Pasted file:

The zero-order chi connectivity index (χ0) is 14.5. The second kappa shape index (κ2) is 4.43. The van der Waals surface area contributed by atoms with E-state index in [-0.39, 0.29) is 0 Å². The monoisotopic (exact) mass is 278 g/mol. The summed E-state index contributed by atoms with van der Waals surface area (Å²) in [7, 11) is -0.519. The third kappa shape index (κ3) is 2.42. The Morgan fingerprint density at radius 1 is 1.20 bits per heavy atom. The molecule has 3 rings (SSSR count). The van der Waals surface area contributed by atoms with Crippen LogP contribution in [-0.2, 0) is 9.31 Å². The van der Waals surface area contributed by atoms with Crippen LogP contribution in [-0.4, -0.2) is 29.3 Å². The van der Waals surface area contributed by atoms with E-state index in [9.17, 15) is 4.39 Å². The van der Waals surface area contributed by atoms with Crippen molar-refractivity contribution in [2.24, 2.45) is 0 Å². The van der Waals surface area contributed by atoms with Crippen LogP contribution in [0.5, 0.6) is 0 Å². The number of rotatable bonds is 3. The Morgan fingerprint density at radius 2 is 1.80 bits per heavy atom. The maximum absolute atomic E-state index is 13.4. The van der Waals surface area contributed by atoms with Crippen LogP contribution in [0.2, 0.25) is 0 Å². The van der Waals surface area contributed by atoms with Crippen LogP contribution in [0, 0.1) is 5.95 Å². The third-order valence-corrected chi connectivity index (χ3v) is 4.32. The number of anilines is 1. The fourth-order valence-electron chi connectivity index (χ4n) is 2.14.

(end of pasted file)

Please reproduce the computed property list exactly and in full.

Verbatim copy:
The zero-order chi connectivity index (χ0) is 14.5. The second kappa shape index (κ2) is 4.43. The van der Waals surface area contributed by atoms with E-state index in [-0.39, 0.29) is 0 Å². The monoisotopic (exact) mass is 278 g/mol. The summed E-state index contributed by atoms with van der Waals surface area (Å²) in [7, 11) is -0.519. The third kappa shape index (κ3) is 2.42. The Morgan fingerprint density at radius 1 is 1.20 bits per heavy atom. The molecule has 3 rings (SSSR count). The van der Waals surface area contributed by atoms with Crippen LogP contribution in [-0.2, 0) is 9.31 Å². The van der Waals surface area contributed by atoms with Crippen LogP contribution in [-0.4, -0.2) is 29.3 Å². The van der Waals surface area contributed by atoms with E-state index in [9.17, 15) is 4.39 Å². The van der Waals surface area contributed by atoms with Crippen molar-refractivity contribution in [2.24, 2.45) is 0 Å². The van der Waals surface area contributed by atoms with Crippen LogP contribution in [0.5, 0.6) is 0 Å². The number of rotatable bonds is 3. The Morgan fingerprint density at radius 2 is 1.80 bits per heavy atom. The maximum absolute atomic E-state index is 13.4. The van der Waals surface area contributed by atoms with Crippen LogP contribution in [0.2, 0.25) is 0 Å². The van der Waals surface area contributed by atoms with Crippen LogP contribution in [0, 0.1) is 5.95 Å². The third-order valence-corrected chi connectivity index (χ3v) is 4.32. The number of anilines is 1. The fourth-order valence-electron chi connectivity index (χ4n) is 2.14.